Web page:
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Using the American Community Survey: Benefits and Challenges
lation sizes, subsampling rates for addresses that must be followed up in person, and estimated 5-year rates of sample cases after subsampling; Table 2-4 provides counts of governmental units by type and population size.
2-A.5 Data Collection
Each month the residential housing unit addresses in the ACS sample with mailable addresses—about 95 percent of each month’s sample of 250,000 addresses—are sent a notification letter followed 4 days later by a questionnaire booklet. A reminder postcard is sent out 3 days after the questionnaire mailing. Whenever a questionnaire is not returned by mail within the following 3 weeks, a second questionnaire is mailed to the address. If there is still no response and if the Census Bureau is able to obtain a telephone number for the address, then trained interviewers conduct telephone follow-up using computer-assisted telephone interviewing (CATI) equipment. Telephone follow-up is also used to obtain missing information from households that mailed back incomplete questionnaires. About 33 percent of mail questionnaires in 2005 required telephone follow-up because key items were missing or because the household reported more members than there was room to provide information (U.S. Census Bureau, 2006:7-9).
For samples of addresses for which no mail or CATI responses are received after 2 months, or the postal service returned the questionnaire because it could not be delivered as addressed, or the address is not in street name and number format and so was not mailed out in the first place (for example, post office box or rural route addresses), interviewers are sent into the field with laptop computers. They visit housing units in person (or, in about 20 percent of cases, make contact by telephone) and collect the ACS data through computer-assisted personal interviewing (CAPI). The personal interview follow-up is conducted on a sample basis in order to save costs: about two-thirds of nonmailable addresses and between one-third and one-half of mailable addresses in each census tract—depending on the expected mailback and CATI response rate for the census tract—are followed up in person. Interviewers also visit group quarters in person to collect data for residents, using paper-and-pencil questionnaires.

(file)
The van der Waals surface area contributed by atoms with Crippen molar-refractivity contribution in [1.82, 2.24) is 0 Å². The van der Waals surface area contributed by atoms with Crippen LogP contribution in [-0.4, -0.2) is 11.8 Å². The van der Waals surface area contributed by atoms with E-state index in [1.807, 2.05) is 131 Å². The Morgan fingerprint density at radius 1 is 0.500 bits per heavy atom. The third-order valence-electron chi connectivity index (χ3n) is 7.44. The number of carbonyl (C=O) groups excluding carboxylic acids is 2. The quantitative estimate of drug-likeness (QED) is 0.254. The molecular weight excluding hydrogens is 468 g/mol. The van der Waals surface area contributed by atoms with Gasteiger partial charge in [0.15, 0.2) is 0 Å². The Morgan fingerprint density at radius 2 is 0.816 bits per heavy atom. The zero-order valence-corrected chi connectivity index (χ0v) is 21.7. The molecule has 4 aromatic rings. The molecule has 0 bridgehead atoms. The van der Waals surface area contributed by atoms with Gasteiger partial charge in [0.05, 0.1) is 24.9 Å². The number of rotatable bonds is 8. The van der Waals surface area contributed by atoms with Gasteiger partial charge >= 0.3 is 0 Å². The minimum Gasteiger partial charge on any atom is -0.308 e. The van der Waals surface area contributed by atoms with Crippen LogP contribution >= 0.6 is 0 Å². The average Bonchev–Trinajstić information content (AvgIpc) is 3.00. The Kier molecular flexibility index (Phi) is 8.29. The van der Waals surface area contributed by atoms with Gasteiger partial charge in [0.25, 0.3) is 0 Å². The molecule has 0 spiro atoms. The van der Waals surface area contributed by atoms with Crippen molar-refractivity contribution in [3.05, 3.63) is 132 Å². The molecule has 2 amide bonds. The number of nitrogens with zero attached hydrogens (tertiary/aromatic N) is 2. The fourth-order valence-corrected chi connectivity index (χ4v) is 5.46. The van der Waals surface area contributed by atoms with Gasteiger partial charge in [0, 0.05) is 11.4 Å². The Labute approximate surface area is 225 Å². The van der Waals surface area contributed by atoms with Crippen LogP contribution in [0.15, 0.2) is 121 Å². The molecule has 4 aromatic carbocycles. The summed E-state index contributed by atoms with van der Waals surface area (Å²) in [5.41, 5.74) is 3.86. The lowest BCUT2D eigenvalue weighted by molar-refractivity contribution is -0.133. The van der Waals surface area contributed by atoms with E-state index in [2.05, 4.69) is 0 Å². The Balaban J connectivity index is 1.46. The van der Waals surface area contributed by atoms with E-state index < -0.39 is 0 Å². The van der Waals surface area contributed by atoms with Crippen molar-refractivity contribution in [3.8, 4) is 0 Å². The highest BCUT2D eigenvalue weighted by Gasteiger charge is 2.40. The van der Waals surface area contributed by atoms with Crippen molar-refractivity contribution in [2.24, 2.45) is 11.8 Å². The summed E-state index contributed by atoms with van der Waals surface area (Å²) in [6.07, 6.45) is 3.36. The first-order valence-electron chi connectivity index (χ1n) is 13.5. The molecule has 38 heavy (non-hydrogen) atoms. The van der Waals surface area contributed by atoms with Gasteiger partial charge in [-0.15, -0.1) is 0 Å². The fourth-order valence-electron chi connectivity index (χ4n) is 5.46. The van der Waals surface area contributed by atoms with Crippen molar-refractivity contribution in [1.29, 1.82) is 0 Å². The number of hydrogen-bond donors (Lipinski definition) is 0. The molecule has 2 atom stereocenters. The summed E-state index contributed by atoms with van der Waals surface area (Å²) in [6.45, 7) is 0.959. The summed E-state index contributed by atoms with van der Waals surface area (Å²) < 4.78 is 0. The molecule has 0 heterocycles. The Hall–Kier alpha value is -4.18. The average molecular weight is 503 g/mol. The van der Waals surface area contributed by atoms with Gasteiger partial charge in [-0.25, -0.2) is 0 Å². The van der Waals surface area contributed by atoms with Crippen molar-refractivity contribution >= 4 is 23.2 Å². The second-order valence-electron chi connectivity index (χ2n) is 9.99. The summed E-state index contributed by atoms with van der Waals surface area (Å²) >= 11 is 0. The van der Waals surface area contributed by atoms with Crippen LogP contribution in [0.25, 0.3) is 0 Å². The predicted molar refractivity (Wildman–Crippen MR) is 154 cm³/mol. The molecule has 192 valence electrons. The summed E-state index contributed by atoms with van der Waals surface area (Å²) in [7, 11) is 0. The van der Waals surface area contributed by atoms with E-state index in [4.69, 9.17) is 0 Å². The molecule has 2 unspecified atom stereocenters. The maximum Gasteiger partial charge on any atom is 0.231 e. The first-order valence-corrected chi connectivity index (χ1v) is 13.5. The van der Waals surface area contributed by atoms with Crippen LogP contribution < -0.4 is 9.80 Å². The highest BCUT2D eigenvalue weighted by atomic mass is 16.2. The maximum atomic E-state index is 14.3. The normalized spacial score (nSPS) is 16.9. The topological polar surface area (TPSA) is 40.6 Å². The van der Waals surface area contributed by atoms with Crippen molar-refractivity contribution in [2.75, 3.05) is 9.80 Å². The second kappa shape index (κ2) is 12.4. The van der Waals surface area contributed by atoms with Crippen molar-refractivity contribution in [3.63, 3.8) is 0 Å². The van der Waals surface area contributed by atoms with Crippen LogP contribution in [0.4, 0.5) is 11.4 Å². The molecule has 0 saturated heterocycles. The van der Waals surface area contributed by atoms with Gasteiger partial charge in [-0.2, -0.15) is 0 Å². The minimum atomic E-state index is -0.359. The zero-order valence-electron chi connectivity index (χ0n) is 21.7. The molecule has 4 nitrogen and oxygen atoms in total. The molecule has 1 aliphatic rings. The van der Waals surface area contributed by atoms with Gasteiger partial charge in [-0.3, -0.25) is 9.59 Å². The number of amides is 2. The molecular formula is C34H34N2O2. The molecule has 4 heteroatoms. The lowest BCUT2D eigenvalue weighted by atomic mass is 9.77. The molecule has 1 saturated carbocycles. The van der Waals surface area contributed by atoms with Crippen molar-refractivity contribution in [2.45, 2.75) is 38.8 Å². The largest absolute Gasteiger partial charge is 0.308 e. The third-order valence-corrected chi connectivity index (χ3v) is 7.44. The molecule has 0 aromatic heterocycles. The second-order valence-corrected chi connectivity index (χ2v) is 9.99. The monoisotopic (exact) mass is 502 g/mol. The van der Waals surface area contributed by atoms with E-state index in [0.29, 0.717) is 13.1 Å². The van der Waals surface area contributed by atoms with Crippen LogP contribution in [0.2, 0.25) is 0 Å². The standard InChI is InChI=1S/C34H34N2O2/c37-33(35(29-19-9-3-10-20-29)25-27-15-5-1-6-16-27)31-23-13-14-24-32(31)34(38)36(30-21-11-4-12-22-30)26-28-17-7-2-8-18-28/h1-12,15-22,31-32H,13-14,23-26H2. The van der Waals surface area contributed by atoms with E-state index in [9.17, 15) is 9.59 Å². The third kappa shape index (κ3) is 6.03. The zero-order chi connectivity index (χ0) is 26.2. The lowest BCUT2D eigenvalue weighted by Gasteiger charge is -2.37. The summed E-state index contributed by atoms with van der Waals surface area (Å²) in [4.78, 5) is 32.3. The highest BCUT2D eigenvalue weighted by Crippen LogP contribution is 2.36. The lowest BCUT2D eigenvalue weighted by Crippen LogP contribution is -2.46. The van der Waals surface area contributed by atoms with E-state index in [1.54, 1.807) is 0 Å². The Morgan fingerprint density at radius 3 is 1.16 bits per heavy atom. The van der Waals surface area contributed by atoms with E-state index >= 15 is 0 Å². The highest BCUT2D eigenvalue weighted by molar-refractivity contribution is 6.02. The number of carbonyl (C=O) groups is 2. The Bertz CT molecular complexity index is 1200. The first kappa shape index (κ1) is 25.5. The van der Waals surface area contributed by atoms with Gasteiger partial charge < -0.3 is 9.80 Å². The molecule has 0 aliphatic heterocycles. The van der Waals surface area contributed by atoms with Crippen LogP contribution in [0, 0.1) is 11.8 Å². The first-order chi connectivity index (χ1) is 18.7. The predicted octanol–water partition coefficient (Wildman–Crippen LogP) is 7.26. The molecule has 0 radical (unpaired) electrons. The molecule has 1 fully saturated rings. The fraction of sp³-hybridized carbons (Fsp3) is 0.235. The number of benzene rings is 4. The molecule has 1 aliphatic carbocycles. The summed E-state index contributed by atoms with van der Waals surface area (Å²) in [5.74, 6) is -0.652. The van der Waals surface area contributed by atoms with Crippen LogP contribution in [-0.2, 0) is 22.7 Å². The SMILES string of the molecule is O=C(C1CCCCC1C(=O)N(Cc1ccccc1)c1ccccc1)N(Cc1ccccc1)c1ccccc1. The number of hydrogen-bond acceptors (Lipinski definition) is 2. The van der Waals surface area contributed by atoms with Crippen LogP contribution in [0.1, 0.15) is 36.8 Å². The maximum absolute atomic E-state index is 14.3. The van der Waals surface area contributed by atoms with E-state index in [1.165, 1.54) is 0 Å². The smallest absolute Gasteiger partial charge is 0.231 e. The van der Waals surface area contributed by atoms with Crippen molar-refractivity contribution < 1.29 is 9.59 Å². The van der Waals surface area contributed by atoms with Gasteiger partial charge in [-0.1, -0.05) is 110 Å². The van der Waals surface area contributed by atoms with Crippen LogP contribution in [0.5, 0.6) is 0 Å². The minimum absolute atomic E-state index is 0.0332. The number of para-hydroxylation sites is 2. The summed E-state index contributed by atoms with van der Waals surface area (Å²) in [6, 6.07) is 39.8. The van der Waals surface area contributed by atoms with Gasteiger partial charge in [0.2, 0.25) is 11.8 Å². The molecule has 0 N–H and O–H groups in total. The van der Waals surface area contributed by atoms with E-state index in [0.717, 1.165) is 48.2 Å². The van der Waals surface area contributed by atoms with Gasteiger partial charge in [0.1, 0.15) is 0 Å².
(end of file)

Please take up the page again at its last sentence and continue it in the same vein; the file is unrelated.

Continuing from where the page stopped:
An important difference between the ACS and 2000 census long-form-sample data collection procedures is that all nonresponding housing units were included in the long-form follow-up operations. Long-form-sample questionnaires were sent out in mid-March 2000, preceded by a notification letter and followed by a reminder postcard. For every address for which a questionnaire was not returned by mail, temporary interviewers (enumerators) went into the field to try to obtain responses in the period of late April-June. The enumerators were often not successful in obtaining